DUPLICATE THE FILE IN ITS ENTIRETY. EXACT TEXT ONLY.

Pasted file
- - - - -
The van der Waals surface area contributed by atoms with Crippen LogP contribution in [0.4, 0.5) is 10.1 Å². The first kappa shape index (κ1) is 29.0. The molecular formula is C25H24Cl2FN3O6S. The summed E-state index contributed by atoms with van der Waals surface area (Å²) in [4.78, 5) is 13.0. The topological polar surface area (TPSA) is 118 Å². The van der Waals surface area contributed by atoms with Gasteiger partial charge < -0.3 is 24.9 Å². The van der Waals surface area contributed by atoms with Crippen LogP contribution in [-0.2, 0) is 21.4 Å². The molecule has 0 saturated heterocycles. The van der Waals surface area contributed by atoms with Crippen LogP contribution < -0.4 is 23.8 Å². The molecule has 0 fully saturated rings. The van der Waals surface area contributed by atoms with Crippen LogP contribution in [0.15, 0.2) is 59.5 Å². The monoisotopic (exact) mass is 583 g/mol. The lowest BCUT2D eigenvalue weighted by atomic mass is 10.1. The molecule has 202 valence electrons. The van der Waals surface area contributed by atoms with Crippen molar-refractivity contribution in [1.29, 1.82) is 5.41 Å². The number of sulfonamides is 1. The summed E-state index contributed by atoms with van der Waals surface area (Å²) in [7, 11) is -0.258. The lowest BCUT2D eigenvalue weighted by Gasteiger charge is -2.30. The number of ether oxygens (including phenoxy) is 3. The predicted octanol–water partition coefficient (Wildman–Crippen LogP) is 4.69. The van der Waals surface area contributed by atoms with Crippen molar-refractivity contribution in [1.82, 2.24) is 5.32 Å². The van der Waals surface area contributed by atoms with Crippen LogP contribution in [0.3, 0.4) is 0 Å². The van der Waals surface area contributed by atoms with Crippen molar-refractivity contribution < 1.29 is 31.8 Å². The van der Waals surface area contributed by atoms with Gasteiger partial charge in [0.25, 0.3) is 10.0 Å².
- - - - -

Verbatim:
The van der Waals surface area contributed by atoms with Crippen LogP contribution in [0.4, 0.5) is 10.1 Å². The first kappa shape index (κ1) is 29.0. The molecular formula is C25H24Cl2FN3O6S. The summed E-state index contributed by atoms with van der Waals surface area (Å²) in [4.78, 5) is 13.0. The topological polar surface area (TPSA) is 118 Å². The van der Waals surface area contributed by atoms with Gasteiger partial charge < -0.3 is 24.9 Å². The van der Waals surface area contributed by atoms with Crippen LogP contribution in [-0.2, 0) is 21.4 Å². The molecule has 0 saturated heterocycles. The van der Waals surface area contributed by atoms with Crippen LogP contribution < -0.4 is 23.8 Å². The molecule has 0 fully saturated rings. The van der Waals surface area contributed by atoms with Crippen LogP contribution in [0.15, 0.2) is 59.5 Å². The monoisotopic (exact) mass is 583 g/mol. The lowest BCUT2D eigenvalue weighted by atomic mass is 10.1. The molecule has 202 valence electrons. The van der Waals surface area contributed by atoms with Crippen molar-refractivity contribution in [1.29, 1.82) is 5.41 Å². The number of sulfonamides is 1. The summed E-state index contributed by atoms with van der Waals surface area (Å²) in [7, 11) is -0.258. The lowest BCUT2D eigenvalue weighted by Gasteiger charge is -2.30. The number of ether oxygens (including phenoxy) is 3. The predicted octanol–water partition coefficient (Wildman–Crippen LogP) is 4.69. The van der Waals surface area contributed by atoms with Crippen molar-refractivity contribution in [1.82, 2.24) is 5.32 Å². The van der Waals surface area contributed by atoms with Crippen LogP contribution in [0.3, 0.4) is 0 Å². The van der Waals surface area contributed by atoms with Crippen molar-refractivity contribution < 1.29 is 31.8 Å². The van der Waals surface area contributed by atoms with Gasteiger partial charge in [0.25, 0.3) is 10.0 Å².